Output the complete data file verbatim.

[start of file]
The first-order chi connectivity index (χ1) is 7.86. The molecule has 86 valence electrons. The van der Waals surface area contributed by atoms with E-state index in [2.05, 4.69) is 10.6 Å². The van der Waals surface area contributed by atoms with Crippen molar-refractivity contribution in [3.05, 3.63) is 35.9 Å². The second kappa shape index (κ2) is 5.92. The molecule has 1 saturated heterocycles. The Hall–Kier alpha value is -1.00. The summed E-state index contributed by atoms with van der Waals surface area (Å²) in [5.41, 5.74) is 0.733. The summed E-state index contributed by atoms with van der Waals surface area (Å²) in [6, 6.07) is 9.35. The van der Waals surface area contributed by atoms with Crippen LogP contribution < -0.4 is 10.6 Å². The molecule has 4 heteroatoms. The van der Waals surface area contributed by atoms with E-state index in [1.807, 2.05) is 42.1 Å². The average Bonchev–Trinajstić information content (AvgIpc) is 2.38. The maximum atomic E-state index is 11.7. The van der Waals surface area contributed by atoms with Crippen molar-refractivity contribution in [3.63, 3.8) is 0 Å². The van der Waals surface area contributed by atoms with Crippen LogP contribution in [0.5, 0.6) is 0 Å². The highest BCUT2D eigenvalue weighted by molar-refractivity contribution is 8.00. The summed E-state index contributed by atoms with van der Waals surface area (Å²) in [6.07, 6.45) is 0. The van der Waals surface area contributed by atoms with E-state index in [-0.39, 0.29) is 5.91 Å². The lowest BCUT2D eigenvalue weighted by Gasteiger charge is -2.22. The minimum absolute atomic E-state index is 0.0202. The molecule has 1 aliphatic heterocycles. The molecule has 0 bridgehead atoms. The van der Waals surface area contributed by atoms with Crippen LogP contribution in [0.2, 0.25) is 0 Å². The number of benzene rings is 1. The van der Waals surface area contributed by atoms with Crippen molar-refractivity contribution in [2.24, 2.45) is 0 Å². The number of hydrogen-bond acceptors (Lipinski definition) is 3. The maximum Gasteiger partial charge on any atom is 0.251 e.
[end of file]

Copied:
The first-order chi connectivity index (χ1) is 7.86. The molecule has 86 valence electrons. The van der Waals surface area contributed by atoms with E-state index in [2.05, 4.69) is 10.6 Å². The van der Waals surface area contributed by atoms with Crippen molar-refractivity contribution in [3.05, 3.63) is 35.9 Å². The second kappa shape index (κ2) is 5.92. The molecule has 1 saturated heterocycles. The Hall–Kier alpha value is -1.00. The summed E-state index contributed by atoms with van der Waals surface area (Å²) in [5.41, 5.74) is 0.733. The summed E-state index contributed by atoms with van der Waals surface area (Å²) in [6, 6.07) is 9.35. The van der Waals surface area contributed by atoms with Crippen LogP contribution < -0.4 is 10.6 Å². The molecule has 4 heteroatoms. The van der Waals surface area contributed by atoms with E-state index in [1.807, 2.05) is 42.1 Å². The average Bonchev–Trinajstić information content (AvgIpc) is 2.38. The maximum atomic E-state index is 11.7. The van der Waals surface area contributed by atoms with Crippen molar-refractivity contribution in [3.63, 3.8) is 0 Å². The van der Waals surface area contributed by atoms with Crippen LogP contribution in [0.5, 0.6) is 0 Å². The highest BCUT2D eigenvalue weighted by molar-refractivity contribution is 8.00. The summed E-state index contributed by atoms with van der Waals surface area (Å²) in [6.07, 6.45) is 0. The van der Waals surface area contributed by atoms with E-state index in [-0.39, 0.29) is 5.91 Å². The lowest BCUT2D eigenvalue weighted by Gasteiger charge is -2.22. The minimum absolute atomic E-state index is 0.0202. The molecule has 1 aliphatic heterocycles. The molecule has 0 bridgehead atoms. The van der Waals surface area contributed by atoms with Crippen LogP contribution in [0.2, 0.25) is 0 Å². The number of benzene rings is 1. The van der Waals surface area contributed by atoms with Crippen molar-refractivity contribution in [2.24, 2.45) is 0 Å². The number of hydrogen-bond acceptors (Lipinski definition) is 3. The maximum Gasteiger partial charge on any atom is 0.251 e.